Institute of Applied Microbiology

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Miriam Agler-Rosenbaum
Juniorprofessor Miriam Agler-Rosenbaum
RWTH Aachen University
Rosenbaum Lab

Institute of Applied Microbiology - iAMB
Biology Department
Worringerweg 1
52074 Aachen / Germany

Mail: Miriam.Rosenbaum@rwth-aachen.de
Phone: +49-241-80-26608
Fax: +49-241-80-22180

Resume
What drives me?

Physiological capabilities of microorganisms are stunningly extraordinary. In every corner of our world or facet of our life, microorganisms are responsible for holding it all together with their secret, often invisible functions... For many aspects of life, they represent the glue that connects our macroscopic biology to the inanimate environment. Lifting the curtain on some of these functions and utilizing them for new biotechnological applications is what drives my work. The special niche, on which I focus my work are the interactions of microorganisms with electrodes, which function as synthetic (adjustable and controlled) electron donors or acceptors for microbial biochemical reactions.

University education

2007-2008 Post-Doc, Washington University in St. Louis, MO / USDA-ARS Peoria, IL, USA
Advisors: Dr. Lars Angenent, Dr. Mike Cotta

2004-2006 PhD Studies, University of Greifswald, Germany
Thesis topic: "Development of microbial fuel cells for power generation from biomass"
Advisors: Dr. Uwe Schröder, Dr. Fritz Scholz
With a scholarship of the Fond der Chemischen Industrie

1999-2004 Diploma Studies in Biochemistry University of Greifswald
Majors in Microbiology and Environmental Chemistry
Thesis topic: "Development of microbial fuel cells based on phototrophic microorganisms"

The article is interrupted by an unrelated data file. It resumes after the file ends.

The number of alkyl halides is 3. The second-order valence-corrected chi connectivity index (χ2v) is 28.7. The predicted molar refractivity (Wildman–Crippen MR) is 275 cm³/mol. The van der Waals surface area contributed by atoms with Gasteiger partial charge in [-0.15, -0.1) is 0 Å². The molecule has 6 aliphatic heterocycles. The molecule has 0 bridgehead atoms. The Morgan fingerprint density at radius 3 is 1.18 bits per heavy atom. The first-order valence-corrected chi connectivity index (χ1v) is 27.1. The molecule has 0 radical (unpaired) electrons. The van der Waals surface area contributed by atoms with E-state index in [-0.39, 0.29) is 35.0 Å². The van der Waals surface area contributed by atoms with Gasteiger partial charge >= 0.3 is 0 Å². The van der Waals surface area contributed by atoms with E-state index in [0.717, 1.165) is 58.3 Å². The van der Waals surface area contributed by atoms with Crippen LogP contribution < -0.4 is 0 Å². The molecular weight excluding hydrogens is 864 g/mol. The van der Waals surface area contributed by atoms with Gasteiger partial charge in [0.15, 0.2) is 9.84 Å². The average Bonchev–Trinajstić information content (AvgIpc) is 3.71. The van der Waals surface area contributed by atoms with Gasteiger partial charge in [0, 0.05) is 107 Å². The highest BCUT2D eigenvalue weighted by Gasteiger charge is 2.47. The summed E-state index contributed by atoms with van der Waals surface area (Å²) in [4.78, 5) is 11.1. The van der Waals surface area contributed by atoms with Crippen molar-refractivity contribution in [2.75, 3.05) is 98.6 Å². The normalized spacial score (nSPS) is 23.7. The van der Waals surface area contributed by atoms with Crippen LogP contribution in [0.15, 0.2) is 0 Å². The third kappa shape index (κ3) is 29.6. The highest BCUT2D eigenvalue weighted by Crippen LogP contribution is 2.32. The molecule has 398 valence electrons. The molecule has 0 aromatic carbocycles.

Advisors: Dr. Uwe Schröder, Dr. Fritz Scholz

Professional employment

2011-present Juniorprofessor in the field of Microbiology of Defined Mixed Cultures
  Institute of Applied Microbiology, RWTH Aachen University, Germany

2009-2011 Research Associate
  Department of Biological and Environmental Engineering, Cornell University, Ithaca, NY, USA

Current Projects

Microbial Electrocatalysis within the TMFB Research Cluster

Five of our scientists  are currently working within the Cluster of Excellence "Tailor-made fuels from biomass".
In the context of the cluster, Dr. Bastian Molitor, Thomas Kirchner, Tatiana Rodrigues and Kristina Kaufmann investigate strategies for the microbial electroreduction of biomass intermediates to fuel components.

Since October 2013, Ivan Schlembach is completing our TMFB research team to investigate the simultaneous saccharification and fermentation of cellulosic substrates to itaconic acid with defined microbial mixed cultures. Currently, Ivan is supported in his work by Bachelors thesis student Hannah Klasen. This project is a direct collaboration with the Chair of Biochemical Process Engineering run by Prof. Jochen Büchs (Bio-VT).



Pseudomonas aeruginosa Ecology in Bioelectrochemical Systems

In October 2012, Erick Bosire joined our team as a DAAD-funded PhD student. He is investigating defined microbial mixed cultures involving Pseudomonas aeruginosa in bioelectrochemical systems. These research efforts are now further strengthened by a new DFG grant and two new PhD students: Carola Berger (from April 2014) and Simone Schmitz (from September 2014).  

   
Further Research Activities

In 2013, we obtained SeedFunding from the Faculty of Natural Sciences of the University to turn Pseudomonas putida into an anaerobic biocatalyst (together with Lars Blank). Hiwis Simone Schmitz and Salome Nies have been working on this topic and are now continuing with their Masters thesis.
In another SeedFund through the University Exploratory Research Space, we are working with the RWTH Institutes for Textile Research (ITA) and Water Management (ISA) to develop new BES electrode materials. From our side, Hiwis Marco Grull and Malte Heyer are covering this project. 


Since March 2014, we also have two guest PhD students joining our lab for 6 month: Andrea Nuzzo from the University of Bologna will be here to study cathodic defined mixed cultures. Kenta Nohara from the Tokyo Institute of Technology will support Thomas in his work to characterize Clostridium ljungdahlii for cathodic electrocatalysis. 
Publications
Peer reviewed Articles
Books
Posters